PressWise in the Balkans

Bulletin No 39, 9 March 2001

What happens when you bring together journalists from countries in the Balkans which were shooting at each other until recently (and in some cases still are)? That was the problem facing PressWise director Mike Jempson and freelance journalist Lotte Hughes when they conducted a three-day workshop on Reporting on Children Affected by Violence in Skopje, Macedonia, from 11-13 February.

The problem was unexpected: initial plans had been for a course confined to journalists from post-conflict Kosovo, with the venue in a neutral country for political and security reasons. In the event Jempson and Hughes found themselves facing 15 participants from Serbia and Montenegro, in addition to Kosovo. It was a delicate situation, and UNICEF officials, PressWise’s local partners, scented a potentially explosive mix. The atmosphere was not helped by the arrest and detention of a Montenegran driver en route to the conference by Serbian border guards, and a fraught passage through unstable south Serbia for both Montenegrans and Serbians.

Understandably, the course got off to a slow start, and discussion about the status of children in society was complicated by the disparate nature of the three societies and legal codes all undergoing painful transition, one under the auspices of UN administration. As the day wore on the participants became more relaxed and engaged, especially when faced with ‘newsroom’ exercises. Perhaps surprisingly, given the recent history of the area, there was little discussion of the impact of war on children and more concern about the more everyday deprivations and difficulties faced by children.

By day three the journalists were working well together grouped according to their journalistic disciplines rather than the entities they came from. Following on from Lotte Hughes’ presentation about interviewing children – based on her co-authored booklet which was distributed to all present – the various exercises, and critical evaluation of their own presentations of feature ideas, everyone contributed ideas for a Balkan code of practice for reporting on children (which does not exist within the current media codes.) Participants were very enthusiastic about implementing it – not only because it would be good for children and media, but also because, in jointly creating it, they had proved that professionalism can over-ride ethnic tensions and rivalry. Some continued to discuss their projects long into the night, which gave our team considerable satisfaction after the tensions of the first day.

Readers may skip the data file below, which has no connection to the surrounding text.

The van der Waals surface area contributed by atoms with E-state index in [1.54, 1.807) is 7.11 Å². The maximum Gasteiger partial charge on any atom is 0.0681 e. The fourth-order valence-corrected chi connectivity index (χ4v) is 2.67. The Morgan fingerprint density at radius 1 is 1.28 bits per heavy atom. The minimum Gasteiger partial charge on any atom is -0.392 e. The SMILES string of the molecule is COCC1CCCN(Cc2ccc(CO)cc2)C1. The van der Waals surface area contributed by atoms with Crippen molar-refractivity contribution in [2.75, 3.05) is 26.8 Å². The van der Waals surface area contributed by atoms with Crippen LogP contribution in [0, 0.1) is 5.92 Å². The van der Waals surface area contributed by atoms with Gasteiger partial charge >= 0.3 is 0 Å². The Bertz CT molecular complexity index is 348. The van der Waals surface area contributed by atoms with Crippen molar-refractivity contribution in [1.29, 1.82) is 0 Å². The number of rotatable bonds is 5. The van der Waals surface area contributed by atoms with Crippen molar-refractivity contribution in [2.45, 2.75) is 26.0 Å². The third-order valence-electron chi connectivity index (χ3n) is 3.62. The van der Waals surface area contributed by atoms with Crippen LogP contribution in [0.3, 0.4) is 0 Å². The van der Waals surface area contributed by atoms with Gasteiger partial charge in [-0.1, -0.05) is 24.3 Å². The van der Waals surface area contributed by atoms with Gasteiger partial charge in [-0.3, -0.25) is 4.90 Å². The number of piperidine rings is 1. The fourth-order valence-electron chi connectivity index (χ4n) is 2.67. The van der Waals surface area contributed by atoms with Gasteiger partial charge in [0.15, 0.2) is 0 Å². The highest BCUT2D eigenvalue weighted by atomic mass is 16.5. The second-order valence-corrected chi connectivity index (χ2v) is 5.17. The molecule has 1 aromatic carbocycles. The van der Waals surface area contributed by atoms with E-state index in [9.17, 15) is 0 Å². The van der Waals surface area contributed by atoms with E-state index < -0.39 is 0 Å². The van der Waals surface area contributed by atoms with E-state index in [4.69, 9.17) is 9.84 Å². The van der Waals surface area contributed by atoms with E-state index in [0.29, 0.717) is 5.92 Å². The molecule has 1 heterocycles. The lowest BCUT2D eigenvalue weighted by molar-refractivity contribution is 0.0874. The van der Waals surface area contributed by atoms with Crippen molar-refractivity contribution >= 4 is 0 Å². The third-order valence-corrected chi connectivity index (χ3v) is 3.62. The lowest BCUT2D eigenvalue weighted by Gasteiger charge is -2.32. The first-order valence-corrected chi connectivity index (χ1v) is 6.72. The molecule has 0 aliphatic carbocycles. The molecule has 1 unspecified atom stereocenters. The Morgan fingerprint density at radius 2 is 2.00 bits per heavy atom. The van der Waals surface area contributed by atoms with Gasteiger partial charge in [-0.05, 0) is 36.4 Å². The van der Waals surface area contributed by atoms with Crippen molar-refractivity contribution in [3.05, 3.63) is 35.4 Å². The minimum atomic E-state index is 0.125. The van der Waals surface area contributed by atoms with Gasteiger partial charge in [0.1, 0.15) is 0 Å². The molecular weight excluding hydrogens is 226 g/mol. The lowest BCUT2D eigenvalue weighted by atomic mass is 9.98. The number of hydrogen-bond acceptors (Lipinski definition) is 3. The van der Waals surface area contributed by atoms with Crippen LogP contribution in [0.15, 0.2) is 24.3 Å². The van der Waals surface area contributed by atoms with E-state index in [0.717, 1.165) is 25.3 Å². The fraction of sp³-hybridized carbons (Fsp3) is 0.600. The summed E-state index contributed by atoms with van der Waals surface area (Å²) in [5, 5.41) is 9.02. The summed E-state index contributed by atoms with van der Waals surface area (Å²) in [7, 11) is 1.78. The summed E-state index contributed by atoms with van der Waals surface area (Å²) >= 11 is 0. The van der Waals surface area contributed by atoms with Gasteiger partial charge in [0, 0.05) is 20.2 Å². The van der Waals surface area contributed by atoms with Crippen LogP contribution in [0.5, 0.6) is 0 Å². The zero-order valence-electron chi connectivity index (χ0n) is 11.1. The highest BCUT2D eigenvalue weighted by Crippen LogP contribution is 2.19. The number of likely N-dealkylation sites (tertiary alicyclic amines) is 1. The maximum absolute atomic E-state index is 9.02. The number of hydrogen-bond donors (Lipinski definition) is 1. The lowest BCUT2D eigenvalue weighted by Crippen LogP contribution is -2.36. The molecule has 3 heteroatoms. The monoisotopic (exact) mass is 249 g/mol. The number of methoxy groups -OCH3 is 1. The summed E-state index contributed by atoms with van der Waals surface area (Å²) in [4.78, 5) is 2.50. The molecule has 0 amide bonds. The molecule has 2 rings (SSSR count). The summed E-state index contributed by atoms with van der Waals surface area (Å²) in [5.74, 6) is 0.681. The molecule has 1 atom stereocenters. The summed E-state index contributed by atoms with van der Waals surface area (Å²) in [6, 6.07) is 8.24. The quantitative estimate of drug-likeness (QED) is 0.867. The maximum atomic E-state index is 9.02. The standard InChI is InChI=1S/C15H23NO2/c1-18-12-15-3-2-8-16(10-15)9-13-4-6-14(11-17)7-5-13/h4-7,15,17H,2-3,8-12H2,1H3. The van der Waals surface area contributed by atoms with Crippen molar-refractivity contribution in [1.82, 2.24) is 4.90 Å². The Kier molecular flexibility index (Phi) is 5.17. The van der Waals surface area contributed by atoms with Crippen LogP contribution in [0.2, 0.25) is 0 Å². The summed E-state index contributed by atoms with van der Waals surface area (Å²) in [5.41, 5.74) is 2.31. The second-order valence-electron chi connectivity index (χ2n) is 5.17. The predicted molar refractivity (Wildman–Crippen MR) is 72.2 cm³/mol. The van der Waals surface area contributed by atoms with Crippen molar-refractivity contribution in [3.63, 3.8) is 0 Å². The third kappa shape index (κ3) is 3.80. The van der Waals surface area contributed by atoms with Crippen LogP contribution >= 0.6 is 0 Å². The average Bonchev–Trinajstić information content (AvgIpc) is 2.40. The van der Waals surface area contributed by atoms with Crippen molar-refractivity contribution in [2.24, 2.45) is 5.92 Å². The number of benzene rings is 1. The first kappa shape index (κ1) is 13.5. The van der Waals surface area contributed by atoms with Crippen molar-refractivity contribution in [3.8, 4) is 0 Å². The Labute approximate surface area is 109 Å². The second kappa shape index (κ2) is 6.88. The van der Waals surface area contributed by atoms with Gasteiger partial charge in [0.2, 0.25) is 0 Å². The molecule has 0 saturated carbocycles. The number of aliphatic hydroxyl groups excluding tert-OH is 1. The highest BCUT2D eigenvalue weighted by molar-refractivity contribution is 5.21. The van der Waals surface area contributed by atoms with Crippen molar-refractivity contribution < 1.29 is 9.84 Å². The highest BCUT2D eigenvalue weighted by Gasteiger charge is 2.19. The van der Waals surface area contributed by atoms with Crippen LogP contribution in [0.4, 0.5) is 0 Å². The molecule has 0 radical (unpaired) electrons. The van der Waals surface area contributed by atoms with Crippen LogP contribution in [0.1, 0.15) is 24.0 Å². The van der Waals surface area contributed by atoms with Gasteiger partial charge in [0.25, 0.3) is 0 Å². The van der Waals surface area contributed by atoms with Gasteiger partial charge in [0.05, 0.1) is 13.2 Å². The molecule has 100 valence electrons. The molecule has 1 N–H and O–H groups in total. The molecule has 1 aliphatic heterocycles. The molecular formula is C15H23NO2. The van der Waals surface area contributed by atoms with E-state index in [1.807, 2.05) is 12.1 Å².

Evaluations from participants revealed an extremely positive response, despite earlier misgivings about the workshop style of training and tensions within the group.

They were particularly pleased with the ‘balanced’ and practical, story-led approach to training from trainers whom they recognised as journalistic colleagues. It had helped them to consider new ways to approach and involve children in the media.

Apart from ambivalence about the long sessions on the status of children, the main complaint was that there had been insufficient time and not enough attention paid to TV. This is the most powerful form of media in the region, as the many newspapers have small circulations and distinctive ideological policies.

Perhaps the two most positive outcomes of the training were the discovery that the participants were building their own ‘cross-border’ networks, with some obtaining stringer-ships for publications they would not normally write for, and the enthusiasm for their joint code which it is to be hoped would be promulgated among colleagues once they returned home.

Talking with the participants in social settings we could not help but be impressed by the bravery and tenacity of some of our colleagues, especially the younger ones who had witnessed dreadful horrors which had affected them both personally and professionally.